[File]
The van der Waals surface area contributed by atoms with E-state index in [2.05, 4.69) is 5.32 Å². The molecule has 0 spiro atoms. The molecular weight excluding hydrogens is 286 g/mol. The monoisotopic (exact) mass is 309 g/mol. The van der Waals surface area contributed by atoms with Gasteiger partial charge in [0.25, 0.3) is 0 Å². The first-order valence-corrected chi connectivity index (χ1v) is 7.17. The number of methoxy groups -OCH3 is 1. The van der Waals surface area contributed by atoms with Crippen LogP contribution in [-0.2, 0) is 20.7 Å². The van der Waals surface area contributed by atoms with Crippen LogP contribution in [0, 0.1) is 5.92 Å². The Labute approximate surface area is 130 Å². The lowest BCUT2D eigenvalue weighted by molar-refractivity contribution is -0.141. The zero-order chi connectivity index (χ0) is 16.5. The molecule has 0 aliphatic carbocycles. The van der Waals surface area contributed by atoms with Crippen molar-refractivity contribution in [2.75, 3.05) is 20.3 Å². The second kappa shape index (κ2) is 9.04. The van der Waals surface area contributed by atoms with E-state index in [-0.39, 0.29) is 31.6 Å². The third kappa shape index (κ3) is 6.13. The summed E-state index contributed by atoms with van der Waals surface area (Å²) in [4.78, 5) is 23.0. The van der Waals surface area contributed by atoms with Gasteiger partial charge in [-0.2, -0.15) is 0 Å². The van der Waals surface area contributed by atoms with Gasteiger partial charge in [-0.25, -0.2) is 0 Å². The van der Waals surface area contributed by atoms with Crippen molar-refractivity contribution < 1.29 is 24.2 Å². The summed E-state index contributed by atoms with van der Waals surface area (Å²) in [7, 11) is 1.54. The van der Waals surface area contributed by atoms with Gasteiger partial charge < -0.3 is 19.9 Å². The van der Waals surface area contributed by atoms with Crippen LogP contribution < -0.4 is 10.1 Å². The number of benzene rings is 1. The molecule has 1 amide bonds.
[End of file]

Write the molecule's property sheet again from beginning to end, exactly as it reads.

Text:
The van der Waals surface area contributed by atoms with E-state index in [2.05, 4.69) is 5.32 Å². The molecule has 0 spiro atoms. The molecular weight excluding hydrogens is 286 g/mol. The monoisotopic (exact) mass is 309 g/mol. The van der Waals surface area contributed by atoms with Gasteiger partial charge in [0.25, 0.3) is 0 Å². The first-order valence-corrected chi connectivity index (χ1v) is 7.17. The number of methoxy groups -OCH3 is 1. The van der Waals surface area contributed by atoms with Crippen LogP contribution in [-0.2, 0) is 20.7 Å². The van der Waals surface area contributed by atoms with Crippen LogP contribution in [0, 0.1) is 5.92 Å². The Labute approximate surface area is 130 Å². The lowest BCUT2D eigenvalue weighted by molar-refractivity contribution is -0.141. The zero-order chi connectivity index (χ0) is 16.5. The molecule has 0 aliphatic carbocycles. The van der Waals surface area contributed by atoms with Crippen molar-refractivity contribution in [2.75, 3.05) is 20.3 Å². The second kappa shape index (κ2) is 9.04. The van der Waals surface area contributed by atoms with E-state index in [-0.39, 0.29) is 31.6 Å². The third kappa shape index (κ3) is 6.13. The summed E-state index contributed by atoms with van der Waals surface area (Å²) in [4.78, 5) is 23.0. The van der Waals surface area contributed by atoms with Gasteiger partial charge in [-0.2, -0.15) is 0 Å². The van der Waals surface area contributed by atoms with Gasteiger partial charge in [-0.25, -0.2) is 0 Å². The van der Waals surface area contributed by atoms with Crippen molar-refractivity contribution < 1.29 is 24.2 Å². The summed E-state index contributed by atoms with van der Waals surface area (Å²) in [7, 11) is 1.54. The van der Waals surface area contributed by atoms with Gasteiger partial charge < -0.3 is 19.9 Å². The van der Waals surface area contributed by atoms with Crippen LogP contribution < -0.4 is 10.1 Å². The number of benzene rings is 1. The molecule has 1 amide bonds.